All of these automatic movements are guided by one of the most powerful internal forces that drive human behavior: the subconscious mind (also commonly known as the unconscious mind). In psychology, the subconscious is the part of the mind that currently has no focal awareness. This is the point where your subconscious mind connects with your mental images that produce what we call dreams. And because our subconscious mind thinks in the form of symbols, metaphors, and visual forms, our dreams also tend to be projected that way.
This is why most dreams are indirect and difficult to understand, but they are often related to our experiences and the events of our daily lives. Information stored in the subconscious or in the preconscious mind may not be on the surface, but it is accessible. Locke and Kristof write that there is a limit to what can be retained in focal awareness, which is why an alternative repository of knowledge and previous experience, which they call the subconscious, is needed. Some examples from your subconscious mind include fears, beliefs, desires, and memories that you may not be aware of.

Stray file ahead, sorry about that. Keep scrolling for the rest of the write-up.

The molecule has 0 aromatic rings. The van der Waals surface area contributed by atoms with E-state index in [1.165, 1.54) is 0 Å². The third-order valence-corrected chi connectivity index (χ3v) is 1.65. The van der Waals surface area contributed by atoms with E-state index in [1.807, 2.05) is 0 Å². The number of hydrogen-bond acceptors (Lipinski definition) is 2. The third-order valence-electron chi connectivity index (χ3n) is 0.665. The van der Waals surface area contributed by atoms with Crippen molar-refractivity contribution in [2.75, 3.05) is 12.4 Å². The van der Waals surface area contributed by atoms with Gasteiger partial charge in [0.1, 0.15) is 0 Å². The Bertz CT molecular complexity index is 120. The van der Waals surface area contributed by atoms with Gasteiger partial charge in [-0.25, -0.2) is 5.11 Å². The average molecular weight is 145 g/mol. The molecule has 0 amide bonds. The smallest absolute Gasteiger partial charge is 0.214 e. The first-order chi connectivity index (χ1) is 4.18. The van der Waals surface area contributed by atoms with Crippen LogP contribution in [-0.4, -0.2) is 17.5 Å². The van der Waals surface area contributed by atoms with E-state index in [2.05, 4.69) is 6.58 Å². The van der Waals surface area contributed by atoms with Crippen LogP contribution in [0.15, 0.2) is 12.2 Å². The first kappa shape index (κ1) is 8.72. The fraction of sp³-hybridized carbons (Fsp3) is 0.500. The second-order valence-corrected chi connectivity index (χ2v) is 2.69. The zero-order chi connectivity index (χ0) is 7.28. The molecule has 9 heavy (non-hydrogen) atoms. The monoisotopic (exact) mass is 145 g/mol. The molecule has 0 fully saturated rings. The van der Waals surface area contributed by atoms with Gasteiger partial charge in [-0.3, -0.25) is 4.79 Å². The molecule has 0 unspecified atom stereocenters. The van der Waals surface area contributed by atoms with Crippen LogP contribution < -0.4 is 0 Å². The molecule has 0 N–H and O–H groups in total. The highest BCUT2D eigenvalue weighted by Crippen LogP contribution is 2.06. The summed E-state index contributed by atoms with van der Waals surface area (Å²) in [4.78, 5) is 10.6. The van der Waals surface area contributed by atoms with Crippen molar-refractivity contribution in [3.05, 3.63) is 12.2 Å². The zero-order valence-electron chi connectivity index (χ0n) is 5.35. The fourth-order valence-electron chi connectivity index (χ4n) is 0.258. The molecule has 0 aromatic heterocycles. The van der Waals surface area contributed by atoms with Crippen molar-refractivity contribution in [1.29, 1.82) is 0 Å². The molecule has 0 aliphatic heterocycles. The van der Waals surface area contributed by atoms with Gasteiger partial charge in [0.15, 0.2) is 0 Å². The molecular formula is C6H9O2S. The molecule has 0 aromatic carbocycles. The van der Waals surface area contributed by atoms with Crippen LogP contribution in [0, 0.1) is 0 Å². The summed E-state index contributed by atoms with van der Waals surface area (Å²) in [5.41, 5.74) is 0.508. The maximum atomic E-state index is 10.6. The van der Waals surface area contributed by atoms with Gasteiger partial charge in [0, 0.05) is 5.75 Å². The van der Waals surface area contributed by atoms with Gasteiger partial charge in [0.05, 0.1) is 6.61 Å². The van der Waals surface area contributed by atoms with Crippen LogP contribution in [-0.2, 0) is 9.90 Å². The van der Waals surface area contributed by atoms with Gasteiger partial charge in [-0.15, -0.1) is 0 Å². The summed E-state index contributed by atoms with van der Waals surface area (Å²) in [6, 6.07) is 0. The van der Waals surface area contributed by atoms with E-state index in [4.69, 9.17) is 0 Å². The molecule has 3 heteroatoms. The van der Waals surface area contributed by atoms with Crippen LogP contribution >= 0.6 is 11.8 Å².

The idea of the subconscious as a powerful or powerful agency has allowed the term to occupy a prominent place in New Age and self-help literature, in which researching or controlling your supposed knowledge or power is considered advantageous. Sigmund Freud used the term subconscious in 1893 to describe associations and impulses that are not accessible to consciousness. Psychologists and psychiatrists have a much narrower view of the capacities of the unconscious than that represented by the description of the subconscious of the New Age. Many people only see the conscious mind and are not aware of the benefits of connecting it with the subconscious.
The word subconscious represents an anglicized version of the French subconscious, as coined in 1889 by the psychologist Pierre Janet (1859—194), in his doctoral thesis in letters, De l'Automatisme Psychologique. In his book “The Gift of Fear”, he writes about how an individual's subconscious can process information and make him act out of fear, without the individual fully understanding why he acts that way. Freud used the term “subconscious” interchangeably with “unconscious” at first, but later rejected this idea. Your subconscious controls your body, your breathing, the functionality of your organs, the growth of your cells and all that.
As for the term “subconscious”, Freud used it interchangeably with “unconscious” at first. Hypnotherapy enters the subconscious, often to cause profound trauma from childhood or past events that have triggered feelings of negativity. In the New Age community, techniques such as autosuggestion and affirmations are believed to harness the power of the subconscious to influence a person's life and real-world outcomes, including curing diseases.